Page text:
CNIE lives up to those values and goals. The conversations and presentations were stimulating and invited further dialogue off-line, in the corridors of the university, over coffee, lunch and dinner. I met a bunch of folks I had heard about but had not met. That’s always the fun part. Got a chance to meet with Susan Campo (@SusanCampo) from the Peel Regional School District and chatted briefly about her work. Unfortunately, our sessions were scheduled in the same time slot, so I couldn’t attend and had to hear about the great stuff she is doing from our open education fellows #OEFellows. The session Susan led with Christine Hill and Vivian Myre was titled: It’s not about the grade: Feedback-focussed assessment.

The eCampusOntario #OEFellows were well represented in sessions throughout the conference along with out program managers, Jenni Hayman and Joanne Kehoe, and Terry Greene (virtually). The CNIE 2018 conference program highlights the many presentations that our team led.

Fellows2
Blog posts from #OEFellows also describe their experiences:

Also got the chance to talk about the design-based research approach that Valerie Lopes @valerlopes and I are undertaking with the Ontario Extend project. The slides from the session can be found on Slideshare.

Extend

And, no visit to Sudbury would complete without a pilgrimage to The Big Nickel.

Bignickel
By Marcoplo78 – Own work, CC BY-SA 3.0, https://commons.wikimedia.org/w/index.php?curid=20259204

Using reflective scholarship as a portal to improved practice

Greetings #ExtendEast + #ExtendWest– @ontarioextend Extend East and West Cohorts – and welcome to the Scholar module.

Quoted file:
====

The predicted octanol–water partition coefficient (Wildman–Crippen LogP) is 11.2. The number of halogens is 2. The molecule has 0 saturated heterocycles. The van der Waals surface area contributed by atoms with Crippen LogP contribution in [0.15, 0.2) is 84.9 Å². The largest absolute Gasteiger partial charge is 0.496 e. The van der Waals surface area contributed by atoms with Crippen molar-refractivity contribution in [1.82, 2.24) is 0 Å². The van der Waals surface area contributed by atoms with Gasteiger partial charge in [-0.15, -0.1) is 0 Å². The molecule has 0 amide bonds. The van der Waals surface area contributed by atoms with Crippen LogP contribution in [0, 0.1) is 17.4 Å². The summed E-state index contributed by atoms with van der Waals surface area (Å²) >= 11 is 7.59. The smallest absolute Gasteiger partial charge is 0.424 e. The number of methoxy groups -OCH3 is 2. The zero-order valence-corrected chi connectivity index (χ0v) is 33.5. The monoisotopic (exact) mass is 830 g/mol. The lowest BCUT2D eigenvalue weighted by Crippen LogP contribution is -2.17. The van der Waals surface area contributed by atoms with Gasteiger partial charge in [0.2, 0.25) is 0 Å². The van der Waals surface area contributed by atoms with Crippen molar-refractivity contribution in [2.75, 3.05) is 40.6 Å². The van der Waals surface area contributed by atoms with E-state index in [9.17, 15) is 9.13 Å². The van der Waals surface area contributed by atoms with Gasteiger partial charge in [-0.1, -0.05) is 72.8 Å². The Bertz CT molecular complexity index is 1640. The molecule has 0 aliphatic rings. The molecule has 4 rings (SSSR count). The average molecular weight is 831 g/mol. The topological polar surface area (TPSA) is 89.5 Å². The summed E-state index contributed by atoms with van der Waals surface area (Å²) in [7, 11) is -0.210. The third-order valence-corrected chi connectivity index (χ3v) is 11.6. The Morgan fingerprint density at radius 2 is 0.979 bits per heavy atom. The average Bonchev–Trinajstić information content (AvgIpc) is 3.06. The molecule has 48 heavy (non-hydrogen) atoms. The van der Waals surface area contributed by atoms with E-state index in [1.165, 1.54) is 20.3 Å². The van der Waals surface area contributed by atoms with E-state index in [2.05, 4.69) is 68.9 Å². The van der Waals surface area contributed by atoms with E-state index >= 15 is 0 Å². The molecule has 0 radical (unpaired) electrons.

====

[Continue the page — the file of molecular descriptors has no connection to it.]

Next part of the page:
When I was thinking about how to construct the Scholar module, it didn’t take long for me to think about the most challenging moment I’d experienced as a teacher during the last few years. Much of my most recent teaching had been as an online instructor in UBC’s Master of Educational Technology (MET) program, which is a fully online experience for students. However, when I was asked to be a guest lecturer for colleague’s face-to-face class of over 150 students, each armed with a laptop, I fretted about how to hold their attention for an hour-long class on the theme of knowledge construction, and also make the experience engaging and productive for the learners.

The situation caused me to reflect on my practice…

This module examines how you can use your classroom and your courses as a research lab to explore how you might improve your teaching practice and positively affect student outcomes and their satisfaction with the overall learning experience in your course.

It invites you to consider research about teaching and learning within your discipline area and provides a process to implement a research plan. This kind of action research is often called scholarship of teaching and learning (SoTL), and it involves an awareness and appreciation of effective, research-based, discipline-appropriate pedagogical approaches for examining your own practice.

We hope you will use the resources from the Scholar module as a portal to improved practice.